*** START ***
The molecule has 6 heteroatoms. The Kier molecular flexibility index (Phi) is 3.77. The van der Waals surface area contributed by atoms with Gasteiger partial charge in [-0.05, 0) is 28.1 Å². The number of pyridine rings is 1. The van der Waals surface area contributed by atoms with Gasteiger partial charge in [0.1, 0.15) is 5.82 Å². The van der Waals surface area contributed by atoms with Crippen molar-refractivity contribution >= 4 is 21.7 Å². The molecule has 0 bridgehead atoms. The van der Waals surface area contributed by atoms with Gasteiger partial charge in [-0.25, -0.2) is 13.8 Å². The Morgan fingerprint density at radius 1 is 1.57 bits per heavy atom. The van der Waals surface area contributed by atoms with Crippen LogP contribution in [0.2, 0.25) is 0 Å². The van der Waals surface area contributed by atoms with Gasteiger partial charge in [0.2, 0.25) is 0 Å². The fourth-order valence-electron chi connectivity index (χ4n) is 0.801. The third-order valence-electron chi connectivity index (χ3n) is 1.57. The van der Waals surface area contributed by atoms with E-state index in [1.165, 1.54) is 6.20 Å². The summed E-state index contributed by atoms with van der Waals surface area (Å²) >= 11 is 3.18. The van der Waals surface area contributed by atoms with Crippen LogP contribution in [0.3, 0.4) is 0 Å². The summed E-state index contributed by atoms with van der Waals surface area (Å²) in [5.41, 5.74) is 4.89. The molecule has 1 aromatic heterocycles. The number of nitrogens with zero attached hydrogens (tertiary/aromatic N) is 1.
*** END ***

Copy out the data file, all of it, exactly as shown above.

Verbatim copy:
The molecule has 6 heteroatoms. The Kier molecular flexibility index (Phi) is 3.77. The van der Waals surface area contributed by atoms with Gasteiger partial charge in [-0.05, 0) is 28.1 Å². The number of pyridine rings is 1. The van der Waals surface area contributed by atoms with Gasteiger partial charge in [0.1, 0.15) is 5.82 Å². The van der Waals surface area contributed by atoms with Crippen molar-refractivity contribution >= 4 is 21.7 Å². The molecule has 0 bridgehead atoms. The van der Waals surface area contributed by atoms with Gasteiger partial charge in [-0.25, -0.2) is 13.8 Å². The Morgan fingerprint density at radius 1 is 1.57 bits per heavy atom. The van der Waals surface area contributed by atoms with Crippen LogP contribution in [0.2, 0.25) is 0 Å². The van der Waals surface area contributed by atoms with Gasteiger partial charge in [0.2, 0.25) is 0 Å². The fourth-order valence-electron chi connectivity index (χ4n) is 0.801. The third-order valence-electron chi connectivity index (χ3n) is 1.57. The van der Waals surface area contributed by atoms with E-state index in [1.165, 1.54) is 6.20 Å². The summed E-state index contributed by atoms with van der Waals surface area (Å²) >= 11 is 3.18. The van der Waals surface area contributed by atoms with Crippen LogP contribution in [0.3, 0.4) is 0 Å². The summed E-state index contributed by atoms with van der Waals surface area (Å²) in [5.41, 5.74) is 4.89. The molecule has 1 aromatic heterocycles. The number of nitrogens with zero attached hydrogens (tertiary/aromatic N) is 1.